St Just

Street Map

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St Just (Cornish: Lannust) is a town and civil parish in the Penwith district of Cornwall, England, United Kingdom. It lies along the B3306 road which connects St Ives to the A30 road. The parish consists of 7,622 acres (3,085 ha) of land, 12 acres (4.9 ha) of water and 117 acres (47.3 ha) of foreshore. The town of St Just is the most westerly town in mainland Britain and is situated approximately 8 miles (13 km) west of Penzance along the A3071. St Just parish has a population of 4690.

St Just lies within the Cornwall Area of Outstanding Natural Beauty (AONB). Almost a third of Cornwall has AONB designation, with the same status and protection as a National Park. St Just is one of only two towns included within the Cornwall AONB.  St Just Mining District is one of ten areas comprising the Cornwall & West Devon Mining Landscape UNESCO World Heritage Site.

It is not known who Saint Just was. Cornwall’s long resistance to the edicts of Canterbury and Rome makes it most unlikely that the saint was Archbishop Justus, as some sources claim. Another possibility is the 6th or 7th century Saint Iestyn, said to be the son of a ruler of Dumnonia.

Among the prehistoric antiquities nearby is Ballowall Barrow, a chambered tomb. St Just is one of the most ancient mining districts in Cornwall and remains of ancient pre-industrial and more modern mining activity have had a considerable impact on the nearby landscape.

The parish church is a fine 15th century building: see St. Just in Penwith Parish Church. St Just is the home of Cape Cornwall Secondary School which serves Sennen, Sancreed, Pendeen, St. Buryan and many other surrounding villages.

The ancient settlement has a strong mining history and was during the 19th century one of the most important mining districts in Cornwall both for copper and tin. Mines within the area included Boscaswell Downs, Balleswidden, Parknoweth, Boscean, Wheal Owles, Wheal Boys, Levant, Botallack and Geevor (which closed in 1990). Geevor mine is now a tourist attraction which allows visitors to explore Cornish Mining heritage. The boom in 19th century mining saw a dramatic increase in the population of St Just, the 1861 census records the population figure as being 9290, however like other areas in Cornwall the population declined with the collapse in the tin trade in the 20th century. The town also suffered from the decision of the Great Western Railway to abandon its plans to make St Just the terminus of the London mainline to Cornwall. It was announced in July 2006 that the St Just mining district and the rest of the historic mining areas of Cornwall had become the Cornwall and West Devon Mining Landscape World Heritage Site.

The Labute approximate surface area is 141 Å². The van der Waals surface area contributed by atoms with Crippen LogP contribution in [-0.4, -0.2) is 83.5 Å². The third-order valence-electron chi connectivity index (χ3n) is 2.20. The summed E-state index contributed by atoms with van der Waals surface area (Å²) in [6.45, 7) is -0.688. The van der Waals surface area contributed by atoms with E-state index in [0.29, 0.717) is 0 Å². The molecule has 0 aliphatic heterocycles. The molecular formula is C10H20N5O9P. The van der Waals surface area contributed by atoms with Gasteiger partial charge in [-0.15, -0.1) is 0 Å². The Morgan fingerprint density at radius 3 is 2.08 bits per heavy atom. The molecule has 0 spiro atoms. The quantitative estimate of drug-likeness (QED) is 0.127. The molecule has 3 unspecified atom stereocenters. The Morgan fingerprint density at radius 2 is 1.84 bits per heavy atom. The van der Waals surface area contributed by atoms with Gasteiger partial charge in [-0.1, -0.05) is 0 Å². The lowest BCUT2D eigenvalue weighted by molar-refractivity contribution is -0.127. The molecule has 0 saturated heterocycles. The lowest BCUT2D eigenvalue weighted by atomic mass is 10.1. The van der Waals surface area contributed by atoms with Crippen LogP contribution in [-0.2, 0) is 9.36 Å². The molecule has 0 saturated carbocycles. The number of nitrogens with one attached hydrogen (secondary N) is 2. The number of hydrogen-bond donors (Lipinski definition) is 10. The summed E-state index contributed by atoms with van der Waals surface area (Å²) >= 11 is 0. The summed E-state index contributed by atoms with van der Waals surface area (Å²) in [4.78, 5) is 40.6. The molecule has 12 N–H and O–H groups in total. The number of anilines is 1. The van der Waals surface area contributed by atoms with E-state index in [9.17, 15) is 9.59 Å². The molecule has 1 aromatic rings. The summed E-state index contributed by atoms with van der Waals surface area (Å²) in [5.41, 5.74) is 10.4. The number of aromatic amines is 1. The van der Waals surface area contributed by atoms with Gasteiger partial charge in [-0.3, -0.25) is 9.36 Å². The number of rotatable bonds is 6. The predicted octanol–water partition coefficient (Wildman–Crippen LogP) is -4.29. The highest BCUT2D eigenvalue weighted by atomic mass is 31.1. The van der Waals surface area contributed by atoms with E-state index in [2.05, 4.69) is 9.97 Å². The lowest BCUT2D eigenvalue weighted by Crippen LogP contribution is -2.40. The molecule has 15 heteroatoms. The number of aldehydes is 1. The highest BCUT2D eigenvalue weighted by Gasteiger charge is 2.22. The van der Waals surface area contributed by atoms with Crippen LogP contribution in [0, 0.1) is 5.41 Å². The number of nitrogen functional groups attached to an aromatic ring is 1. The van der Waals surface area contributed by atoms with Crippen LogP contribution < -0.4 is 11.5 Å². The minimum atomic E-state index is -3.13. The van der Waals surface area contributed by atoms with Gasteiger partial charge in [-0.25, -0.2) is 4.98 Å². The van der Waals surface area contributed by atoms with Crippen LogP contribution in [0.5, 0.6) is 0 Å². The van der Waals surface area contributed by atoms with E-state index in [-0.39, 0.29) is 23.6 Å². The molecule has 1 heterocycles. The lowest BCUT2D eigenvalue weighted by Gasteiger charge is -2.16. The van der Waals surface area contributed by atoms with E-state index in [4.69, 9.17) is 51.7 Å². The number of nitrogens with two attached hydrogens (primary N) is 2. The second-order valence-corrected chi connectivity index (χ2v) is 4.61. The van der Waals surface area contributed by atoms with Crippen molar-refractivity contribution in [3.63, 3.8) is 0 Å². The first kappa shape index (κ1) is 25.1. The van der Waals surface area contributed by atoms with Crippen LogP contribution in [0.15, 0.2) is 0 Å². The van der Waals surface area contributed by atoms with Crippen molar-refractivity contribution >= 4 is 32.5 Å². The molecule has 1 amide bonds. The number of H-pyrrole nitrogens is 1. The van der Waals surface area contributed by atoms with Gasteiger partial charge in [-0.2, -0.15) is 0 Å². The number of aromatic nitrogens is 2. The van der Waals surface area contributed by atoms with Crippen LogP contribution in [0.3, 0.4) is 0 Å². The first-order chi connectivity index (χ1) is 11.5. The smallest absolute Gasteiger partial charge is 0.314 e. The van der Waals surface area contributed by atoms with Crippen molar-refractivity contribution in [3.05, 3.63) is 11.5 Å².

The nearby Cot Valley has a stream which runs to the sea. The area has been heavily mined, as was the area around St Just. The round boulders in the Cot Valley Cove here are of specific scientific interest. Also nearby is Cape Cornwall.

For the purposes of local government classification St Just is a town and elects a Mayor every 12 months from among the St Just Town Councillors. The St Just Town Council was created following the re-structuring of English Local Government in 1974, St Just being previously an Urban District Council. Principal local government functions are now undertaken by the Cornwall Council.

St Just is home to the popular Lafrowda festival a seven-day community and arts celebration.

A more ancient celebration associated with the town is St Just feast which is held in November every year to celebrate the dedication of the parish church. The feast itself is a two-day event with a church service and civic procession being held on the Sunday of the feast and a larger scale popular celebration being held on the Monday (which includes a meeting of the local hunt). A description of St Just feast, from 1882, follows:

“Rich and poor still at this season keep open house, and all the young people from St. Just who are in service for many miles around, if they can possibly be spared, go home on the Saturday and stay until the Tuesday morning. A small fair is held in the streets on Monday evening, when the young men are expected to treat their sweethearts liberally, and a great deal of “foolish money” that can be ill afforded is often spent”

St Just also has a ‘Plen an Gwarry’ (Cornish – playing place). These sites were used historically for open-air performance, entertainment and instruction. St Just’s Plen an Gwarry occasionally hosts productions of the Cornish Ordinalia mystery plays. St Just has a healthy artistic scene, including the painter Kurt Jackson who has made several television appearances. Contemporary singer and comedian Jethro from nearby St Buryan has recorded a song entitled “St Just”.

St Just is twinned with Huelgoat, Bro-Gernev, Brittany.

Note: this page is partly based on a Wikipedia page. Text is available under the Creative Commons Attribution-ShareAlike License; additional terms may apply. Where possible, text is being updated to original, fully referenced research. ‘Our photos’ means we took the photographs. The Street View and street map visuals are courtesy of Google.

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